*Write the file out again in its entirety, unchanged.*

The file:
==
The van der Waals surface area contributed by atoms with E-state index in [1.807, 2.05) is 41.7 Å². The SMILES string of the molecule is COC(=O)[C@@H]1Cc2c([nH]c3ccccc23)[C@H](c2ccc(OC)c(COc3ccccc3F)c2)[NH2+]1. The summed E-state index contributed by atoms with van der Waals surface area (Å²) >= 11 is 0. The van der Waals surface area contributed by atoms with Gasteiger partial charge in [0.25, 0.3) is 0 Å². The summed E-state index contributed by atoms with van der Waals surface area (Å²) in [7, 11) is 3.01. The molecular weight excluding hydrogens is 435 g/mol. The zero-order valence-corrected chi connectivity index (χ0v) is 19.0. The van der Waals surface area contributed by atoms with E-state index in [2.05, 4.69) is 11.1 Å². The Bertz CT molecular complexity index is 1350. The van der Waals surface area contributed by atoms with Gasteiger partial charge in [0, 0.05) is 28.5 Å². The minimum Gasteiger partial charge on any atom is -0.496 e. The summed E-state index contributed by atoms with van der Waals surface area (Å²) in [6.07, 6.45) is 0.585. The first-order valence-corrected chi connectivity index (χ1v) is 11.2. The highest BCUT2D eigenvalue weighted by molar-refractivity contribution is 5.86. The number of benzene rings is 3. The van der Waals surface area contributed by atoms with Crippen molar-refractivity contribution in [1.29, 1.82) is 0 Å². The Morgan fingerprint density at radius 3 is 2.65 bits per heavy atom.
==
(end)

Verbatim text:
The van der Waals surface area contributed by atoms with E-state index in [1.807, 2.05) is 41.7 Å². The SMILES string of the molecule is COC(=O)[C@@H]1Cc2c([nH]c3ccccc23)[C@H](c2ccc(OC)c(COc3ccccc3F)c2)[NH2+]1. The summed E-state index contributed by atoms with van der Waals surface area (Å²) >= 11 is 0. The van der Waals surface area contributed by atoms with Gasteiger partial charge in [0.25, 0.3) is 0 Å². The summed E-state index contributed by atoms with van der Waals surface area (Å²) in [7, 11) is 3.01. The molecular weight excluding hydrogens is 435 g/mol. The zero-order valence-corrected chi connectivity index (χ0v) is 19.0. The van der Waals surface area contributed by atoms with E-state index in [2.05, 4.69) is 11.1 Å². The Bertz CT molecular complexity index is 1350. The van der Waals surface area contributed by atoms with Gasteiger partial charge in [0, 0.05) is 28.5 Å². The minimum Gasteiger partial charge on any atom is -0.496 e. The summed E-state index contributed by atoms with van der Waals surface area (Å²) in [6.07, 6.45) is 0.585. The first-order valence-corrected chi connectivity index (χ1v) is 11.2. The highest BCUT2D eigenvalue weighted by molar-refractivity contribution is 5.86. The number of benzene rings is 3. The van der Waals surface area contributed by atoms with Crippen molar-refractivity contribution in [1.29, 1.82) is 0 Å². The Morgan fingerprint density at radius 3 is 2.65 bits per heavy atom.